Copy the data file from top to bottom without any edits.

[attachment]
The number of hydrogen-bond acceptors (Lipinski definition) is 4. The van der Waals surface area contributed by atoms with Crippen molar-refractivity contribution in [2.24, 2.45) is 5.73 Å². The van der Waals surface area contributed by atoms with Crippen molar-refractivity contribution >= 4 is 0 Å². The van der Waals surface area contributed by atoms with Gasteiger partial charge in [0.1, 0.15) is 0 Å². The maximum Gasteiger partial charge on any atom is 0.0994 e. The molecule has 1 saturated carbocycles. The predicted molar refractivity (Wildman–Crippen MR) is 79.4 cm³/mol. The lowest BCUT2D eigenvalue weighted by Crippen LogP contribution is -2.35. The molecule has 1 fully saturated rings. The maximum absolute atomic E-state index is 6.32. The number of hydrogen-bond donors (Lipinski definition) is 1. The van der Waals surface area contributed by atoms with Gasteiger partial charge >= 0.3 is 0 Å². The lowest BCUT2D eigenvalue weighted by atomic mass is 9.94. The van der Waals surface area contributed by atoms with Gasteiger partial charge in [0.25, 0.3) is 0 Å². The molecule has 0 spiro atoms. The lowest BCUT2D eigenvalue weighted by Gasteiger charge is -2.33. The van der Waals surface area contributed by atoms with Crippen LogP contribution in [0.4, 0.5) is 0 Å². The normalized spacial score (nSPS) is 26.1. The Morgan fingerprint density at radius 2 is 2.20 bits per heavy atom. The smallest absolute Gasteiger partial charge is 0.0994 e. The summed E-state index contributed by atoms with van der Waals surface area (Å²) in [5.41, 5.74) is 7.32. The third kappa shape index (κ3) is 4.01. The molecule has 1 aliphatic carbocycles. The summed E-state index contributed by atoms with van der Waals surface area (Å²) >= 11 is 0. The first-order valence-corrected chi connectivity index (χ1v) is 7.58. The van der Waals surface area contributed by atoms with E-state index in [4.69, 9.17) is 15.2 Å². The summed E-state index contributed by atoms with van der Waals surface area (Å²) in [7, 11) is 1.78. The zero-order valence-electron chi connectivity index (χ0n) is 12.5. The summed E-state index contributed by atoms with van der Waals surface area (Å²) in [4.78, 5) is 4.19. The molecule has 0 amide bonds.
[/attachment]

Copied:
The number of hydrogen-bond acceptors (Lipinski definition) is 4. The van der Waals surface area contributed by atoms with Crippen molar-refractivity contribution in [2.24, 2.45) is 5.73 Å². The van der Waals surface area contributed by atoms with Crippen molar-refractivity contribution >= 4 is 0 Å². The van der Waals surface area contributed by atoms with Gasteiger partial charge in [0.1, 0.15) is 0 Å². The maximum Gasteiger partial charge on any atom is 0.0994 e. The molecule has 1 saturated carbocycles. The predicted molar refractivity (Wildman–Crippen MR) is 79.4 cm³/mol. The lowest BCUT2D eigenvalue weighted by Crippen LogP contribution is -2.35. The molecule has 1 fully saturated rings. The maximum absolute atomic E-state index is 6.32. The number of hydrogen-bond donors (Lipinski definition) is 1. The van der Waals surface area contributed by atoms with Gasteiger partial charge >= 0.3 is 0 Å². The lowest BCUT2D eigenvalue weighted by atomic mass is 9.94. The van der Waals surface area contributed by atoms with Gasteiger partial charge in [0.25, 0.3) is 0 Å². The molecule has 0 spiro atoms. The lowest BCUT2D eigenvalue weighted by Gasteiger charge is -2.33. The van der Waals surface area contributed by atoms with Crippen LogP contribution in [0.4, 0.5) is 0 Å². The normalized spacial score (nSPS) is 26.1. The Morgan fingerprint density at radius 2 is 2.20 bits per heavy atom. The smallest absolute Gasteiger partial charge is 0.0994 e. The summed E-state index contributed by atoms with van der Waals surface area (Å²) in [5.41, 5.74) is 7.32. The third kappa shape index (κ3) is 4.01. The molecule has 1 aliphatic carbocycles. The summed E-state index contributed by atoms with van der Waals surface area (Å²) >= 11 is 0. The first-order valence-corrected chi connectivity index (χ1v) is 7.58. The van der Waals surface area contributed by atoms with E-state index in [4.69, 9.17) is 15.2 Å². The summed E-state index contributed by atoms with van der Waals surface area (Å²) in [7, 11) is 1.78. The zero-order valence-electron chi connectivity index (χ0n) is 12.5. The summed E-state index contributed by atoms with van der Waals surface area (Å²) in [4.78, 5) is 4.19. The molecule has 0 amide bonds.